Volt LP # 6006 (1969)
In fact, Steve Cropper during his time at Stax published only one album under his own very name. He entitled it aptly, for a seasoned session musician, »With A Little Help From My Friends«, taking on the Beatles-tune that is also present, in an instrumental version, on the album. The LP, on Stax's sub-label Volt (VOS-6006), hit the market in June 1969. It contains, little surprisingly, only instrumentals, among them some compositions of Cropper, but mainly cover versions of known songs (»In The Midnight Hour«, »Funky Broadway« etc.). Steve Cropper was involved in the production of all these songs when they were recorded by their respective singers for the first time.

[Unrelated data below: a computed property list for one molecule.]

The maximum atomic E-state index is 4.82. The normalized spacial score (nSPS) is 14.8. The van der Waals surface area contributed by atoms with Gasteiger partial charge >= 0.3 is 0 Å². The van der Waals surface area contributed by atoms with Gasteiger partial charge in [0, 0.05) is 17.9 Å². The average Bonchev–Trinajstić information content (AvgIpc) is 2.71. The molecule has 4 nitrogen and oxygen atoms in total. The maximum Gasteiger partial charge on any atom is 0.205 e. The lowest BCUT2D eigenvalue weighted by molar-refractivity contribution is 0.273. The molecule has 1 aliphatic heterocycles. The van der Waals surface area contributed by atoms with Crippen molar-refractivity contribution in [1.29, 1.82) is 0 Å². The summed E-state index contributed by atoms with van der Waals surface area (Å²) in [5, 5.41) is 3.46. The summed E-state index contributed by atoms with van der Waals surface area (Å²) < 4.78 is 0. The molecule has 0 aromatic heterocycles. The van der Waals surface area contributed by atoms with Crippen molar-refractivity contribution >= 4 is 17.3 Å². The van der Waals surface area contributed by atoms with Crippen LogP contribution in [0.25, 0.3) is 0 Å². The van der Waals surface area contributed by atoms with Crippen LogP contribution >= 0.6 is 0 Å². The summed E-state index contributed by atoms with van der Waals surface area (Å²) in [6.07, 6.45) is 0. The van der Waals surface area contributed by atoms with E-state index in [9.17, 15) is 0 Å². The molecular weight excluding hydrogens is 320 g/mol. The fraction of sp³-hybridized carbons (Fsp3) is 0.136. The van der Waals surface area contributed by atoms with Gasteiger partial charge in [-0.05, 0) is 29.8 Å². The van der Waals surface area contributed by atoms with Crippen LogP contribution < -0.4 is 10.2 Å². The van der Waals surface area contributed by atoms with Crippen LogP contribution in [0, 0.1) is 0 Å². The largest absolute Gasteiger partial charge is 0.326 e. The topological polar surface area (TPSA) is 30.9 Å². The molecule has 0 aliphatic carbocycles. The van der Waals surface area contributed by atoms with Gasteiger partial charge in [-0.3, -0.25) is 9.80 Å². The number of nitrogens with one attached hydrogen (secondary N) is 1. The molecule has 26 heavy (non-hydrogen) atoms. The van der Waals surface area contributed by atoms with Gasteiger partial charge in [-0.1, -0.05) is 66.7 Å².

The general opinion concerning Steve Cropper's art of guitar playing is unanimous, in that everybody considers him, with good reason, a genius of sorts. Yet he is generally not seen as a guitar virtuoso. On the contrary, he is famous for his reluctant, sparingly intrusive, almost spartanic way of guitar playing: Quite obviously he was trying, successfully, to reach maximum effect with few but immediately striking licks or subtle but crucial variations in rhythm. This approach made him the perfect session musician: His play never dominates, does not distract from the singer and never ever buries the vocal lead. This »spartanic« approach nevertheless succeeds in providing just the right dose of musical grounding for almost every song, making it, by adding seemingly little, truly rich. You can hear that on most Stax recordings of the epoch. Steve Cropper himself was (and is, I guess) fully conscious of his approach and described it in his words as follows: